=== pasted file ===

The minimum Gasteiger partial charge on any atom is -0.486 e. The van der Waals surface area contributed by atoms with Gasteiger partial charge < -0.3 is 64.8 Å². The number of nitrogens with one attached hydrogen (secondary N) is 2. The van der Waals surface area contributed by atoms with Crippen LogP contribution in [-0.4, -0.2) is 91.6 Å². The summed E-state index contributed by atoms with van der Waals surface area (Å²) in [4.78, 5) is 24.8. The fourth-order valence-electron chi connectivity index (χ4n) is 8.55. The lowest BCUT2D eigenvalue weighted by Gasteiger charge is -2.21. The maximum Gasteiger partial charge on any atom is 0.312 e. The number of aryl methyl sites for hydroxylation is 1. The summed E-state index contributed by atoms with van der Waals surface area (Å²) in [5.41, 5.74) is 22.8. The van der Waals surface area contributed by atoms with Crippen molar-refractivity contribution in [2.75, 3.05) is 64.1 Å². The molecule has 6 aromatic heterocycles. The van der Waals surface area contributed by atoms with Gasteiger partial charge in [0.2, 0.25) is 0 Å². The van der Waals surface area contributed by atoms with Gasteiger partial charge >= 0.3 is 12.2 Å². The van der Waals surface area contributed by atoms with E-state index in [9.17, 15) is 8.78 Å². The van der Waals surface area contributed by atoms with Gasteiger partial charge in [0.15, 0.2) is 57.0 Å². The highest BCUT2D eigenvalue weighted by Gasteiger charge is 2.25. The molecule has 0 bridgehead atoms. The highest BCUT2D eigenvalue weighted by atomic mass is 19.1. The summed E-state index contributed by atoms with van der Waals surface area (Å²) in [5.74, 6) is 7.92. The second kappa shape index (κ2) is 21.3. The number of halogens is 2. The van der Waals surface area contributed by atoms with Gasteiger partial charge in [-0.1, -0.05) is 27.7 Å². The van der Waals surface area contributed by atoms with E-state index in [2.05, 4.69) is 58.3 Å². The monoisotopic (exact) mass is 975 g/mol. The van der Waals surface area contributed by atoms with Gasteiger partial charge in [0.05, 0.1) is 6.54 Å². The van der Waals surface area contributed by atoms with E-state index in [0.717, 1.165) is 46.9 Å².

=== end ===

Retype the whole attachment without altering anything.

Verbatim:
The minimum Gasteiger partial charge on any atom is -0.486 e. The van der Waals surface area contributed by atoms with Gasteiger partial charge < -0.3 is 64.8 Å². The number of nitrogens with one attached hydrogen (secondary N) is 2. The van der Waals surface area contributed by atoms with Crippen LogP contribution in [-0.4, -0.2) is 91.6 Å². The summed E-state index contributed by atoms with van der Waals surface area (Å²) in [4.78, 5) is 24.8. The fourth-order valence-electron chi connectivity index (χ4n) is 8.55. The lowest BCUT2D eigenvalue weighted by Gasteiger charge is -2.21. The maximum Gasteiger partial charge on any atom is 0.312 e. The number of aryl methyl sites for hydroxylation is 1. The summed E-state index contributed by atoms with van der Waals surface area (Å²) in [5.41, 5.74) is 22.8. The van der Waals surface area contributed by atoms with Crippen molar-refractivity contribution in [2.75, 3.05) is 64.1 Å². The molecule has 6 aromatic heterocycles. The van der Waals surface area contributed by atoms with Gasteiger partial charge in [0.2, 0.25) is 0 Å². The van der Waals surface area contributed by atoms with Gasteiger partial charge >= 0.3 is 12.2 Å². The van der Waals surface area contributed by atoms with E-state index in [9.17, 15) is 8.78 Å². The van der Waals surface area contributed by atoms with Gasteiger partial charge in [0.15, 0.2) is 57.0 Å². The highest BCUT2D eigenvalue weighted by Gasteiger charge is 2.25. The molecule has 0 bridgehead atoms. The highest BCUT2D eigenvalue weighted by atomic mass is 19.1. The summed E-state index contributed by atoms with van der Waals surface area (Å²) in [5.74, 6) is 7.92. The second kappa shape index (κ2) is 21.3. The number of halogens is 2. The van der Waals surface area contributed by atoms with Gasteiger partial charge in [-0.1, -0.05) is 27.7 Å². The van der Waals surface area contributed by atoms with E-state index in [2.05, 4.69) is 58.3 Å². The monoisotopic (exact) mass is 975 g/mol. The van der Waals surface area contributed by atoms with Gasteiger partial charge in [0.05, 0.1) is 6.54 Å². The van der Waals surface area contributed by atoms with E-state index in [0.717, 1.165) is 46.9 Å².